As avid filmgoers, we’re incredibly grateful that we can once again enjoy going to the cinema in Australia, unlike in many other countries where it simply isn’t safe. One of our favourite events of the year, the Alliance Française French Film Festival, takes place around the country this month. After taking a big hit last year because of the pandemic, it’s such a treat to have this joyous and evocative celebration of French culture restored to its rightful place on the film calendar.
And we have something extra to be thankful for too. Generally, the festival features two world premieres in Australia, but this year it features nine! That’s because the dire Covid situation in Europe means that films that would otherwise have premiered in Europe can’t be shown there.
The 32nd Alliance Française French Film Festival this year includes 37 films catering for a wide variety of tastes. Between them, they have netted a total of 52 nominations at this year’s César Awards, France’s equivalent to the Oscars.
There are films from both established filmmakers and emerging talents. The festival’s new artistic director, Karine Mauris, is passionate about nurturing new talent and discovering the diverse stories that shine a spotlight on the many rich facets of French life. Renowned filmmakers include Anne Fontaine, François Ozon and Nicolas Vanier, while filmgoers can discover new auteurs such as Kaouther Ben Hania (The Man Who Sold His Skin), Manele Labidi (Arab Blues) and Chloé Mazlo (Skies of Lebanon).
We had a small taste of some of the films prior to a preview screening of The Godmother at the festival’s launch. Many of the films explore the powerful urge to overcome obstacles. Appearances is a thriller where a couple’s privileged existence threatens to implode due to infidelity and revenge. Miss is a joyful, yet thought-provoking film about a boy who dreams of transcending traditional binary gender definitions by entering the Miss France beauty pageant.
In Final Set, an ageing tennis player takes one last shot at winning the French Open. Inspired by the life of singing sensation Céline Dion, Aline is the story of a teenager from Quebec whose powerful voice propels her onto the world stage to become the darling of millions.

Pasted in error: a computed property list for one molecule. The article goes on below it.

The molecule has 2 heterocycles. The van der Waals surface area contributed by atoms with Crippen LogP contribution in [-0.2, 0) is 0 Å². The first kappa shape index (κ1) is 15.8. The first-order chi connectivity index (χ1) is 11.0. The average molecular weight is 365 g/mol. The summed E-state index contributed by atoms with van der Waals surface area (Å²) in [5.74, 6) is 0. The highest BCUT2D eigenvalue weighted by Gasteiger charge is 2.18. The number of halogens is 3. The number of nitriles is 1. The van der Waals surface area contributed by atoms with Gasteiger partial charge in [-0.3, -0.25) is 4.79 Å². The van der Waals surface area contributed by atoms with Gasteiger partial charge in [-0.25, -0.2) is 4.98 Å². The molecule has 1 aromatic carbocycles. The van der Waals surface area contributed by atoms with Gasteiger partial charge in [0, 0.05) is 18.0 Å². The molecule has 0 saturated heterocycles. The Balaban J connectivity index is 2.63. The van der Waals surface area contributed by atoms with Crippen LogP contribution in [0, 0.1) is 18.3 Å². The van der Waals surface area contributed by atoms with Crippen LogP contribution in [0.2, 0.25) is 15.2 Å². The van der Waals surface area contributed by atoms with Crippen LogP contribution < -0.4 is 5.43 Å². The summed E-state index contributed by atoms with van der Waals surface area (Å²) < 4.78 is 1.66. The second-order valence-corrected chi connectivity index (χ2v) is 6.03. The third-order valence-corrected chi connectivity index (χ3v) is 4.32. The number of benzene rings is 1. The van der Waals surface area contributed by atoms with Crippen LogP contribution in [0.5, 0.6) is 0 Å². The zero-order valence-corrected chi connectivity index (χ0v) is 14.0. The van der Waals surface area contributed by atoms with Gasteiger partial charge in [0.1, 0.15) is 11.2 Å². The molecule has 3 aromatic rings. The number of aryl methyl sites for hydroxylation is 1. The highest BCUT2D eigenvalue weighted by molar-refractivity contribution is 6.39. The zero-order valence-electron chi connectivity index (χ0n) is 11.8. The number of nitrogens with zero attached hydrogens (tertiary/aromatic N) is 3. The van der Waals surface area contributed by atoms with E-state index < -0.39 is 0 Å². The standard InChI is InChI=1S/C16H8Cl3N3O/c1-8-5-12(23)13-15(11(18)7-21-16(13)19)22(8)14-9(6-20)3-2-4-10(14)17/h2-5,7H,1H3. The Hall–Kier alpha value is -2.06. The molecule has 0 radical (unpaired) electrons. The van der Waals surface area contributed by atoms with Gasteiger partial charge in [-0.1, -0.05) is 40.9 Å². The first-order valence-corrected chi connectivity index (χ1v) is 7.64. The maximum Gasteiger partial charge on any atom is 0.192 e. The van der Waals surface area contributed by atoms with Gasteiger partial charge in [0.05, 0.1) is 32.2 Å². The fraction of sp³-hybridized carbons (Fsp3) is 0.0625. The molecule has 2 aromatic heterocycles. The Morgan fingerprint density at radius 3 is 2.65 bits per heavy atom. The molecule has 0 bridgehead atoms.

Comic relief comes in the form of The Rose Maker, a gentle comedy in the grand French tradition about a once-prosperous rose grower who finds salvation from an unlikely quarter. There’s also Bye Bye Morons, a madcap quest filled with adventure, peril and bewildering encounters.
As intrinsic to French culture as breathing, ‘l’amour’, in all its intoxicating complexities, is another recurring theme. It’s explored with delicate sensitivity in Love Affair; via sophisticated humour in The Wedding Speech; and with empathy in Summer of 85. France’s enduring gastronomic love affair is depicted via the first French restaurant in the splendid 18th-century period drama, Delicious.
This year’s program will also highlight diversity through titles such as The Man Who Sold His Skin, a modern Faustian tale selected as the Tunisian entry for Best International Feature Film at the 93rd Academy Awards; the devastation of civil war as depicted in Small Country: An African Childhood; Arab Blues, a sparkling ‘fish-out-of-water’ comedy about adapting to a new culture; the fraught Night Shift, which explores the moral dilemmas faced by police when dealing with illegal immigrants; the lyrical and poetic 1950s drama, Skies of Lebanon and Fahim, the Little Chess Prince, the story of Fahim Mohammad, the Bangladeshi refugee boy who became a national French chess champion.
Presented by Alliance Française in association with the Embassy of France in Australia, the Festival is held at Palace cinemas in Sydney, Melbourne, Canberra, Brisbane, Adelaide, Hobart, Perth, Byron Bay and Parramatta, until April 20.
Visit the Alliance Française French Film Festival website for the full program.